Bigger has mixed feelings about Mary. Like all rich whites, she scares him, and her unpredictability makes her seem even more dangerous. But she treats him as a human being and thus gives him an unfamiliar feeling of freedom. Bigger is even more confused when they pick up Mary's Communist boyfriend, Jan. Jan and Mary violate the unspoken rules that, in Bigger's experience, have always governed black-white social contact. Jan insists on shaking hands with Bigger, and he wants Bigger to call him Jan instead of "sir." Jan insists on driving the car himself, and he has Bigger sit between him and Mary. Then both Jan and Mary demand that Bigger take them to a restaurant in the black ghetto. They make Bigger feel even worse by asking him to eat with them.

Bigger thinks Mary is laughing at his confusion. He feels self-conscious and ashamed, and then angry as a result. He believes people are looking at him, and he wishes he could take a heavy object and "blot out" the car with the three of them in it.

Do Jan and Mary deserve Bigger's hate? They are the first white people to treat him as an equal, and you may well regard Bigger's feelings toward them as a tragic misunderstanding. But you could also argue that Jan and Mary do act in a racist manner toward Bigger. According to this line of thought, they tell him what to do without considering his feelings, and instead of trying to win his trust, they simply order him to be their friend. Is their insisting that he take them to his neighborhood a sign of friendship or of arrogance?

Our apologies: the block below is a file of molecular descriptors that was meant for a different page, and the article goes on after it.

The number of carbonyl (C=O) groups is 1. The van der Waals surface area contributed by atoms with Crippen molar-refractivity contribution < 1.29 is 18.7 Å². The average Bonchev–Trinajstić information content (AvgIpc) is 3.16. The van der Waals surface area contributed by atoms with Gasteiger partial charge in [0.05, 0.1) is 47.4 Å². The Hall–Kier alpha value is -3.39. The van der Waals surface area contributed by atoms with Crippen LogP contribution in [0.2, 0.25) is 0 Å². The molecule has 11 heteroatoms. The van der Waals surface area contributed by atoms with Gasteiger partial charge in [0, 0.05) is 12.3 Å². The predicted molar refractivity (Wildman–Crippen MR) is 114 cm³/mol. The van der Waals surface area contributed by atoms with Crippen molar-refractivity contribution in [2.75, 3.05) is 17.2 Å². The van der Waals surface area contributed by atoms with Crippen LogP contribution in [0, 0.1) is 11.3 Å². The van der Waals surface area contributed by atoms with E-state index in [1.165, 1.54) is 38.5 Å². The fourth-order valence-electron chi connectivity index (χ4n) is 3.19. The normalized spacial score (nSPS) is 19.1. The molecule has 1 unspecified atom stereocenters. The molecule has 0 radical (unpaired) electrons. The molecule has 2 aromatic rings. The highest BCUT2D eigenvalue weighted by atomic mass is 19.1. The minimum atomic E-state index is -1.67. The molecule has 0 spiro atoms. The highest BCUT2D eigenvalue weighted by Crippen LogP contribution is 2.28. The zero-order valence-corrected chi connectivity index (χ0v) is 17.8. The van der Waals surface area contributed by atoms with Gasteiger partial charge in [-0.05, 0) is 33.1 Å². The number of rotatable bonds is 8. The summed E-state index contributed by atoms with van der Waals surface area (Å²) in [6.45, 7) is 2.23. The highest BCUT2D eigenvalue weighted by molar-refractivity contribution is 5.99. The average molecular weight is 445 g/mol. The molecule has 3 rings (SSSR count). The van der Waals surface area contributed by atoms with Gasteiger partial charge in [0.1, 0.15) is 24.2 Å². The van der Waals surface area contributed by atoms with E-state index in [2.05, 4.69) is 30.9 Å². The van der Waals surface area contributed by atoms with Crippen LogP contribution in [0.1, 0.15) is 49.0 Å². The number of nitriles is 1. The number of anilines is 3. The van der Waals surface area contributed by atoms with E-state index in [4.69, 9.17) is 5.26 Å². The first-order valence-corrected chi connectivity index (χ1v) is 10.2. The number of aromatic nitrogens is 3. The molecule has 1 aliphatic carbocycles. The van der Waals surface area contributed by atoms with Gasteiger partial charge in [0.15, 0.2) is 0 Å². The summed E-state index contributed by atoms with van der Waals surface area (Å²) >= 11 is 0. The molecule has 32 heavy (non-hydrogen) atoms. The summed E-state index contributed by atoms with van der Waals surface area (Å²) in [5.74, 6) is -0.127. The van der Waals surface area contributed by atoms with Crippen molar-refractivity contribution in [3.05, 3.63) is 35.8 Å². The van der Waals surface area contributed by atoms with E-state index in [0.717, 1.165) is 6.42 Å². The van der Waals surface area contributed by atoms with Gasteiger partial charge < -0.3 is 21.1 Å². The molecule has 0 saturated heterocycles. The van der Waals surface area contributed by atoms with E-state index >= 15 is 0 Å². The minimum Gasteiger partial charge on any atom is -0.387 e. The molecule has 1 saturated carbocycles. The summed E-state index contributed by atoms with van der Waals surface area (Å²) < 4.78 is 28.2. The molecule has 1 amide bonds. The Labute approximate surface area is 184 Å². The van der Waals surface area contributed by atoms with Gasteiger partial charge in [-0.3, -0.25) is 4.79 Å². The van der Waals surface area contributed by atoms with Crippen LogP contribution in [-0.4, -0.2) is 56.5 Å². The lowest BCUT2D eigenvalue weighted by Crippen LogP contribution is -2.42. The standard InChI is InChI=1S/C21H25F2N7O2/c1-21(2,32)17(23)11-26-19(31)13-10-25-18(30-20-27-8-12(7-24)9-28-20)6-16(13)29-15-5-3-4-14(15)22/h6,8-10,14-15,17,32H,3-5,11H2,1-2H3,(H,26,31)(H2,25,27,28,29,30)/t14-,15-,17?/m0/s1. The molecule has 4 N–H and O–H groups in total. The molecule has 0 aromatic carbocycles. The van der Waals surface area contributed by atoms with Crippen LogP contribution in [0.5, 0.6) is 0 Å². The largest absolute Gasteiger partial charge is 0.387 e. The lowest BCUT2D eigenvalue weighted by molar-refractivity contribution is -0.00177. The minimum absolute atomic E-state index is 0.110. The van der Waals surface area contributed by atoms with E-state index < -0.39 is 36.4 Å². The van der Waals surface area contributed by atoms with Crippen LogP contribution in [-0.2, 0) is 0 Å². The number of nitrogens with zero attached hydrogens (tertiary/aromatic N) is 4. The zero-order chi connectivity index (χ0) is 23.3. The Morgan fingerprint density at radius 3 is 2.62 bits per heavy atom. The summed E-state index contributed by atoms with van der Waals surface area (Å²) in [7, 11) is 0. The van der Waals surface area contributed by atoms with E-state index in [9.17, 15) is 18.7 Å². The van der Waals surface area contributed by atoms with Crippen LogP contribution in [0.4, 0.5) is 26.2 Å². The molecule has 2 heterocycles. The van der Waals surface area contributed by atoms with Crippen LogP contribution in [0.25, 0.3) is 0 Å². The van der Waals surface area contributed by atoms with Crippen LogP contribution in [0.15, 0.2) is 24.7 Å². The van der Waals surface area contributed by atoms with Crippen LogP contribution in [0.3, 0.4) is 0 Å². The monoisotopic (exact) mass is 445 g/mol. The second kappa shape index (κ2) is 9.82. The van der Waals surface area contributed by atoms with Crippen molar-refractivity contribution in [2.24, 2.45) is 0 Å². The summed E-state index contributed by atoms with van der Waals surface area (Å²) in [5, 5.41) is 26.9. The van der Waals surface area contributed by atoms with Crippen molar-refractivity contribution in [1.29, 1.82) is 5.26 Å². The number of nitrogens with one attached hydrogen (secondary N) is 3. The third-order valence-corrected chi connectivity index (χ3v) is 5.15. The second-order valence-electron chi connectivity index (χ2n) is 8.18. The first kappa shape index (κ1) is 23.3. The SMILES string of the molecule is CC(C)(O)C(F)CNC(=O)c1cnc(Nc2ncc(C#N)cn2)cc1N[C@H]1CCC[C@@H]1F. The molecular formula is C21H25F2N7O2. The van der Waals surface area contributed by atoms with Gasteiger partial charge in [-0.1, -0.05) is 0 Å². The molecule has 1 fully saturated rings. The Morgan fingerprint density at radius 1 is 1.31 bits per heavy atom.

Perhaps some sign of racism is also implicit in their frequent references to Negro spirituals, one of which Mary even sings in black dialect. Had they gotten to know Bigger as an individual, they might have found that, while his mother sings spirituals, Bigger has no use for them. They offer Bigger fried chicken. Later, driving back from the restaurant, they compliment blacks on having so much "emotion," another stereotype. You may also want to refer to this section of the novel when considering whether Wright was uncritical of Communists. Do Jan and Mary behave like people capable of uniting blacks and whites in a political struggle for social change?